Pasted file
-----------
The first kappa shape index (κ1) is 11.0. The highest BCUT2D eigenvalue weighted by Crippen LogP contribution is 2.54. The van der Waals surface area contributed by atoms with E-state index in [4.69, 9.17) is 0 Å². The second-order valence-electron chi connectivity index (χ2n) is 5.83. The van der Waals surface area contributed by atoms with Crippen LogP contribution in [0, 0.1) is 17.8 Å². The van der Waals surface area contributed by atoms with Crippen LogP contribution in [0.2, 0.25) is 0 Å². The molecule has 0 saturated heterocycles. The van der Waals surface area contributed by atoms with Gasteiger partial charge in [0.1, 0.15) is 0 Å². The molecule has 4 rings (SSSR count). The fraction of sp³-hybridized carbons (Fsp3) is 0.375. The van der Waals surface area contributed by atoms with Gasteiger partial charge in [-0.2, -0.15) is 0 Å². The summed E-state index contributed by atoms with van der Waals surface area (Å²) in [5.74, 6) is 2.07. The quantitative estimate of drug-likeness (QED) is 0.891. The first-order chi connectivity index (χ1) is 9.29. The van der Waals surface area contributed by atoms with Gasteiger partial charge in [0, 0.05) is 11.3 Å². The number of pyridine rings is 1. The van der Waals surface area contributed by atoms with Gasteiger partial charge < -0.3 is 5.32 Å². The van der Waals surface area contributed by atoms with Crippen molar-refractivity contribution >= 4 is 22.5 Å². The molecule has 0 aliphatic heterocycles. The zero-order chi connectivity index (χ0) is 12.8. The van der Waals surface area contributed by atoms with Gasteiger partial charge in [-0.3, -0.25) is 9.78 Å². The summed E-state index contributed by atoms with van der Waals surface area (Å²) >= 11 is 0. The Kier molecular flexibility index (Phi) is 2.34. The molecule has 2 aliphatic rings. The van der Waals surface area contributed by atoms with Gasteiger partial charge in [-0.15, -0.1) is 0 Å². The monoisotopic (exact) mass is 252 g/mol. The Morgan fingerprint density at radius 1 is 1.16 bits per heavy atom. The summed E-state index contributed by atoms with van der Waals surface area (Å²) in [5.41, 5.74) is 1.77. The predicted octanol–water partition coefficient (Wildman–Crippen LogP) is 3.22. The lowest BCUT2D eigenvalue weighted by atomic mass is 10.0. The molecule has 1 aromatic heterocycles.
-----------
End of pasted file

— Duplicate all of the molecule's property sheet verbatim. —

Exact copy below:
The first kappa shape index (κ1) is 11.0. The highest BCUT2D eigenvalue weighted by Crippen LogP contribution is 2.54. The van der Waals surface area contributed by atoms with E-state index in [4.69, 9.17) is 0 Å². The second-order valence-electron chi connectivity index (χ2n) is 5.83. The van der Waals surface area contributed by atoms with Crippen LogP contribution in [0, 0.1) is 17.8 Å². The van der Waals surface area contributed by atoms with Crippen LogP contribution in [0.2, 0.25) is 0 Å². The molecule has 0 saturated heterocycles. The van der Waals surface area contributed by atoms with Gasteiger partial charge in [0.1, 0.15) is 0 Å². The molecule has 4 rings (SSSR count). The fraction of sp³-hybridized carbons (Fsp3) is 0.375. The van der Waals surface area contributed by atoms with Gasteiger partial charge in [-0.2, -0.15) is 0 Å². The summed E-state index contributed by atoms with van der Waals surface area (Å²) in [5.74, 6) is 2.07. The quantitative estimate of drug-likeness (QED) is 0.891. The first-order chi connectivity index (χ1) is 9.29. The van der Waals surface area contributed by atoms with Gasteiger partial charge in [0, 0.05) is 11.3 Å². The number of pyridine rings is 1. The van der Waals surface area contributed by atoms with Gasteiger partial charge < -0.3 is 5.32 Å². The van der Waals surface area contributed by atoms with Crippen molar-refractivity contribution >= 4 is 22.5 Å². The molecule has 0 aliphatic heterocycles. The zero-order chi connectivity index (χ0) is 12.8. The van der Waals surface area contributed by atoms with Gasteiger partial charge in [-0.3, -0.25) is 9.78 Å². The summed E-state index contributed by atoms with van der Waals surface area (Å²) >= 11 is 0. The Kier molecular flexibility index (Phi) is 2.34. The molecule has 2 aliphatic rings. The van der Waals surface area contributed by atoms with Gasteiger partial charge in [-0.15, -0.1) is 0 Å². The monoisotopic (exact) mass is 252 g/mol. The Morgan fingerprint density at radius 1 is 1.16 bits per heavy atom. The summed E-state index contributed by atoms with van der Waals surface area (Å²) in [5.41, 5.74) is 1.77. The predicted octanol–water partition coefficient (Wildman–Crippen LogP) is 3.22. The lowest BCUT2D eigenvalue weighted by atomic mass is 10.0. The molecule has 1 aromatic heterocycles.